The term melenic stools is sometimes used to refer to black, tarry stools or blood in stools. In addition, melenic stools may indicate a digestive symptom disorder or injury. Although black, tarry stools often indicates the presence of blood in the stool, a condition called hematochezia also refers to maroon- or red-colored stools. Generally, blood in the stool can originate from anywhere in the digestive tract, from the mouth to the anus.
Generally, melenic stools indicate that blood is originating in the upper portion of the gastrointestinal tract. This part of the gastrointestinal system includes the esophagus, beginning of the small bowel, and the stomach. When stools take on a tarry appearance, it means that they have been exposed to digestive juices. Sometimes ulcers in the stomach caused by certain medications can cause bleeding of the upper gastrointestinal tract.
Usually, bright red stools indicate that blood is originating from the lower gastrointestinal tract, which encompasses the rectum, large bowel, and anus. Certain conditions such as diverticulosis and hemorrhoids can cause frank blood in the stool. Infrequently, abnormal blood vessels and tumor formation can cause lower gastrointestinal bleeding. Sometimes, rapid or massive stomach bleeding can cause bright red stools. Certain medications such as Pepto-Bismol® and iron supplements can cause melenic stools, which is usually transient and harmless.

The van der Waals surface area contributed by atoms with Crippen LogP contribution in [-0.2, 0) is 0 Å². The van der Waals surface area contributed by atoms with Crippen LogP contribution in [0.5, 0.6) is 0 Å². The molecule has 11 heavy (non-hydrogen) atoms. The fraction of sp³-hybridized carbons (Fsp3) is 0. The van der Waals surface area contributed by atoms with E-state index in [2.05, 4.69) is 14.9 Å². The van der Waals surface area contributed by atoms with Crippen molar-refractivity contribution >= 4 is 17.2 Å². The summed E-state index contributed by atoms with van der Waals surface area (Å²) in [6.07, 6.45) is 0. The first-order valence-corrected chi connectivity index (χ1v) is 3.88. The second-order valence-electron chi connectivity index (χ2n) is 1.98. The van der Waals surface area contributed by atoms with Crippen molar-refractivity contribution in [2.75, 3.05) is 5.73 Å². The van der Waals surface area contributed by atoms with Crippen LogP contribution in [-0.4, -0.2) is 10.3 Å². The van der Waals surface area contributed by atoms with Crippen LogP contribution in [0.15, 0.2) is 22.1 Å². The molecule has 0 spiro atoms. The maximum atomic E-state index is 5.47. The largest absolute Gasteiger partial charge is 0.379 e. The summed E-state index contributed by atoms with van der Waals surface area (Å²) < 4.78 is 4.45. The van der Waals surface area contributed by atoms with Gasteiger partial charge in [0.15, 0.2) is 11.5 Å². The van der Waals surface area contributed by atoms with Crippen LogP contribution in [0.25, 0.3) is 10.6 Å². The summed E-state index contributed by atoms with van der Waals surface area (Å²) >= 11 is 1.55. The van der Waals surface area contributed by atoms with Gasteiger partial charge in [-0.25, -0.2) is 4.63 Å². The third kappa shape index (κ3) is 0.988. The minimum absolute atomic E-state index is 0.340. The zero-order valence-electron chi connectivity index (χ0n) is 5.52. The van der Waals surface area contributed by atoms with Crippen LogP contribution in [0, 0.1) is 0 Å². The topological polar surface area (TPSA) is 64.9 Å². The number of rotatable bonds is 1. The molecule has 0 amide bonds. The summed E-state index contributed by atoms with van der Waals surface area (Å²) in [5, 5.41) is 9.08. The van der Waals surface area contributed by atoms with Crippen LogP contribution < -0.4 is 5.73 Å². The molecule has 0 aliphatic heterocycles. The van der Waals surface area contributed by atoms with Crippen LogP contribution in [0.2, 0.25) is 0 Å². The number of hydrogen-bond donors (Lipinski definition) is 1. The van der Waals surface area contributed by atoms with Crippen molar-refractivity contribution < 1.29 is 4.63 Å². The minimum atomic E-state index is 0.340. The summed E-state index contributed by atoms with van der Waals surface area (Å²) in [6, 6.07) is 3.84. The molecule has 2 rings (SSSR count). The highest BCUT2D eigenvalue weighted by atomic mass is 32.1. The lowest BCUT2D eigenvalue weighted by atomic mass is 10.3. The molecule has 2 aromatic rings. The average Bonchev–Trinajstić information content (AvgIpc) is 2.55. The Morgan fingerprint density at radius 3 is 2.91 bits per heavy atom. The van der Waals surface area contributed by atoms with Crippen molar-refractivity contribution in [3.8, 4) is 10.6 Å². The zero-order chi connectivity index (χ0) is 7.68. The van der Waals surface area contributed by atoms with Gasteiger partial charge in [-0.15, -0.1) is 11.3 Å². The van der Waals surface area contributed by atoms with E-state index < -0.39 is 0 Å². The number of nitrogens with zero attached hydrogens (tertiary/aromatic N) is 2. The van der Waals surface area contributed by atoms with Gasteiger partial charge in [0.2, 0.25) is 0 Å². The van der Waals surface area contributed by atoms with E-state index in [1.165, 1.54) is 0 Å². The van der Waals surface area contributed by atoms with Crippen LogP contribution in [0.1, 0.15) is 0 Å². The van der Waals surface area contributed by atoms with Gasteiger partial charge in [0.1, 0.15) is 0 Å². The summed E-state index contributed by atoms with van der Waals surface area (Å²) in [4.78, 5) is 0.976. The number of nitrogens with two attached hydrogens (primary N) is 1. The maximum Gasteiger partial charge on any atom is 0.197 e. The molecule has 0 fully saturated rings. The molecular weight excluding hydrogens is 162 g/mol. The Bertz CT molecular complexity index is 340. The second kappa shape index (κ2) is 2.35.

Sometimes, certain foods can cause melenic stools. These foods include black licorice and blueberries or blackberries. Tomatoes and beets can mimic the appearance of blood in stools and in cases like these, a physician can perform a test on the stool to rule out melena. Other causes of melenic stools are gastritis, which is an inflammation of the lining of the stomach and bowel ischemia. Typically, bowel ischemia causes the intestines to lack adequate blood flow, causing bleeding. Rarely, a foreign body or trauma to the gastrointestinal tract can produce melenic stool.
Treatment for melenic stools depends on the cause. Determining the source of blood in the stools necessitates a complete physical examination and possibly blood tests that include a complete blood count. Melena may cause anemia, which may be indicated by a decrease in red blood cells. Other diagnostic tests may include an upper and lower GI series, ultrasonography and stool specimen testing. Although blood in the stool can indicate a harmless condition, other, more ominous conditions need to be ruled out before a diagnosis can be effectively made.